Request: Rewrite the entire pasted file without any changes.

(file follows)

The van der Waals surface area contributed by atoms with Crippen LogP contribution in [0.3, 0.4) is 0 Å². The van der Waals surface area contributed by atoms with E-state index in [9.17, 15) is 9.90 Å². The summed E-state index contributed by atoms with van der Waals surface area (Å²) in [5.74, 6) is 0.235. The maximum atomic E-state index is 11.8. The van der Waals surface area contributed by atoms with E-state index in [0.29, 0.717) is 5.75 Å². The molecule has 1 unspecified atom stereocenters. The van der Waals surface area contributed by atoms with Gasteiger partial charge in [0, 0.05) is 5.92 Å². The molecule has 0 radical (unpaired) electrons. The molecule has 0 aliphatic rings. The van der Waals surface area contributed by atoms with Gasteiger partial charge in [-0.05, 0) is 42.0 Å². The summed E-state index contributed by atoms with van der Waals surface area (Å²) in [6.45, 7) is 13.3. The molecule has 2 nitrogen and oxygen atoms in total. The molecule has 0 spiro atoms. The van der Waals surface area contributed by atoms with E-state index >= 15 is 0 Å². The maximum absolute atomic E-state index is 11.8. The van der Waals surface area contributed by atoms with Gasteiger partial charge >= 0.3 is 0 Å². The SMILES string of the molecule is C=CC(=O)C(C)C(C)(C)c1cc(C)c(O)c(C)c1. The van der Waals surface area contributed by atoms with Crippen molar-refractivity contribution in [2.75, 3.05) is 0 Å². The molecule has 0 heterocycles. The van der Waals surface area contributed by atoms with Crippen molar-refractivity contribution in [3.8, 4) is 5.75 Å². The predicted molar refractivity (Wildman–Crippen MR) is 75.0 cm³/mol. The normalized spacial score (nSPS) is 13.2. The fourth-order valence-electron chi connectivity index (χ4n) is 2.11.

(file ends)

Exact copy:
The van der Waals surface area contributed by atoms with Crippen LogP contribution in [0.3, 0.4) is 0 Å². The van der Waals surface area contributed by atoms with E-state index in [9.17, 15) is 9.90 Å². The summed E-state index contributed by atoms with van der Waals surface area (Å²) in [5.74, 6) is 0.235. The maximum atomic E-state index is 11.8. The van der Waals surface area contributed by atoms with E-state index in [0.29, 0.717) is 5.75 Å². The molecule has 1 unspecified atom stereocenters. The van der Waals surface area contributed by atoms with Gasteiger partial charge in [0, 0.05) is 5.92 Å². The molecule has 0 radical (unpaired) electrons. The molecule has 0 aliphatic rings. The van der Waals surface area contributed by atoms with Gasteiger partial charge in [-0.05, 0) is 42.0 Å². The summed E-state index contributed by atoms with van der Waals surface area (Å²) in [6.45, 7) is 13.3. The molecule has 2 nitrogen and oxygen atoms in total. The molecule has 0 spiro atoms. The van der Waals surface area contributed by atoms with E-state index >= 15 is 0 Å². The maximum absolute atomic E-state index is 11.8. The van der Waals surface area contributed by atoms with Gasteiger partial charge >= 0.3 is 0 Å². The SMILES string of the molecule is C=CC(=O)C(C)C(C)(C)c1cc(C)c(O)c(C)c1. The van der Waals surface area contributed by atoms with Crippen molar-refractivity contribution in [2.75, 3.05) is 0 Å². The molecule has 0 heterocycles. The van der Waals surface area contributed by atoms with Crippen molar-refractivity contribution in [3.8, 4) is 5.75 Å². The predicted molar refractivity (Wildman–Crippen MR) is 75.0 cm³/mol. The normalized spacial score (nSPS) is 13.2. The fourth-order valence-electron chi connectivity index (χ4n) is 2.11.